Ikaria by Meni Valle, brings together the best and healthiest Greek recipes with an evocative travelogue about Ikaria, one of the world’s Blue Zone places.
What is special about Ikaria is that it is one of only five places in the world that has been designated a so-called Blue Zone. A Blue Zone is an area where people live for longer than average, with about one person in every three living into their 90s. There are many reasons for this, but a major factor is diet. The only other Blue Zone place in the Mediterranean is Sardinia, with the remainder are in Japan, California, and Costa Rica.
What better place in Greece, then, to have a cookbook devoted to traditional recipes from than Ikaria? This is more than just a collection of recipes, though. It’s also a beautifully-written and photographed handsome coffee-table book, though I expect my copy to soon be spattered with olive oil stains as we try out some of the recipes.
The author of Ikaria, which is sub-titled Food and Life in the Blue Zone, is Meni Valle. Valle is an Australian Greek cookbook author and food teacher, who also leads culinary tours to Greece, naturally including to Ikaria. Some of her other books include My Greek Kitchen and My Mediterranean Kitchen.
The photography in the book is by Tessa Kiros, who specialises in food and travel photography and whose father is a Greek Cypriot. She is also an author, though, and her own books include Food from Many Greek Kitchens.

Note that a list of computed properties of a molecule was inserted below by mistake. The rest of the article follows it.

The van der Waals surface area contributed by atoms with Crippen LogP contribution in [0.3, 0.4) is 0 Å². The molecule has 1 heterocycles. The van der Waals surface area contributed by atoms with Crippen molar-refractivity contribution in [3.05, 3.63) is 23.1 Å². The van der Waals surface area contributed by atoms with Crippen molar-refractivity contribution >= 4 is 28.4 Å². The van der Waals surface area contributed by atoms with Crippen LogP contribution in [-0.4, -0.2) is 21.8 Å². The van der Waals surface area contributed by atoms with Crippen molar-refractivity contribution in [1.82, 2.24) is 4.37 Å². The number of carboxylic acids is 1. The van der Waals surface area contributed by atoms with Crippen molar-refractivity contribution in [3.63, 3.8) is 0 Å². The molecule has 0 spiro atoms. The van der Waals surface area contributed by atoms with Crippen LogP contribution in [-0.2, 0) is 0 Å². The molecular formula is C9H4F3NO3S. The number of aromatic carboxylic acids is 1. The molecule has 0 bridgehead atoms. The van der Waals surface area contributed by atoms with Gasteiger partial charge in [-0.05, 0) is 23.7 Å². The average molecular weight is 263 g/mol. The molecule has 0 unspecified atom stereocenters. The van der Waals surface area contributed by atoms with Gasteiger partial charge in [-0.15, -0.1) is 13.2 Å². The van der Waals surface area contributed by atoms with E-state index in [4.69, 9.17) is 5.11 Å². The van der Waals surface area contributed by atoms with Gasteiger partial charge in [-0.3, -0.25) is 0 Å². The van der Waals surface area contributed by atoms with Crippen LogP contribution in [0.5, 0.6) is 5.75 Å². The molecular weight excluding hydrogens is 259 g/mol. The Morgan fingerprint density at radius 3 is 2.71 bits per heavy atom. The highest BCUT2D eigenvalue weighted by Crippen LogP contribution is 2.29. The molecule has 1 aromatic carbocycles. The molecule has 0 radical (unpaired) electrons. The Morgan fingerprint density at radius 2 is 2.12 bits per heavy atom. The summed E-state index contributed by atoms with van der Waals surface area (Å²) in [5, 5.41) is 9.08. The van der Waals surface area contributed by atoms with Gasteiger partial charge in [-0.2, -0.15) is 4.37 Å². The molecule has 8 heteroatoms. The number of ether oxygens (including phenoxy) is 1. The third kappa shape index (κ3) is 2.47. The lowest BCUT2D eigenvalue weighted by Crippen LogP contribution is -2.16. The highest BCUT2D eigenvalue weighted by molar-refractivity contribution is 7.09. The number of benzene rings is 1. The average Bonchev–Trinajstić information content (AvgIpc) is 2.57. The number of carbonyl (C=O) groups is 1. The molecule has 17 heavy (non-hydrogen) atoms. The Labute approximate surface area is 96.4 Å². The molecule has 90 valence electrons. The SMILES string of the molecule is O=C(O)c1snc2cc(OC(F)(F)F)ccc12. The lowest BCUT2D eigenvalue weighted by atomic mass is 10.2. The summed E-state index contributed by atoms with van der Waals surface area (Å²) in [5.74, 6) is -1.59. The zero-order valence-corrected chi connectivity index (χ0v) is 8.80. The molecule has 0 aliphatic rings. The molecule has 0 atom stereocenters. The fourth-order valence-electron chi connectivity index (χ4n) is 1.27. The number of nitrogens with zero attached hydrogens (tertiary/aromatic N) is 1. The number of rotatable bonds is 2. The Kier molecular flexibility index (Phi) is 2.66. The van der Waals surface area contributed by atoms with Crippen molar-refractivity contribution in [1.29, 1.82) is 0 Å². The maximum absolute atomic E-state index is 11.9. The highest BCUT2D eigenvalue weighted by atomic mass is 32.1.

The author and photographer travel together to get the photos for the book, to collect the recipes, and to meet the people of Ikaria. They talk to women in their own kitchens about their traditional dishes, and to people they meet on the way about the secret to long life on Ikaria.
The author asks one man:
‘What do you think is the secret to longevity?’
‘Meni, here in Ikaria we do not try to add years to our life. Instead we add life to our years. We make the most of every day.’
The recipes in the book are largely vegetarian. This isn’t a choice by the author, but it’s simply a reflection of the diet on Ikaria. Many of their dishes are made from fresh seasonal ingredients, and though there is a section on Seafood and Meat it has only ten recipes in it. The majority of these are seafood recipes, as fresh seafood is also a big contributor to a healthy diet, as we also know from studies of the Cretan Diet. It isn’t that red meat is ignored, but on Ikaria it’s an occasional treat rather than something people eat several times a week.
As well as Seafood and Meat, the recipes are divided into Salads, Accompaniments, Vegetables, Legumes, Pasta, Bread and Pies, and Sweets. As well as the recipe itself, and the instructions, each recipe also has a little introduction. Some of these make suggestions for variations on the recipe, some suggest what goes well with the dish, while others are longer background stories about either the dish or the ingredients.
All in all, this works whether you’re interested in Greek recipes or wanting to read about Ikaria. If you’re interested in both, it’s a gem!
Ikaria: Food and Life in the Blue Zone by Meni Valle is published by Hardie Grant Books and is available from their website. It’s also available from Amazon.
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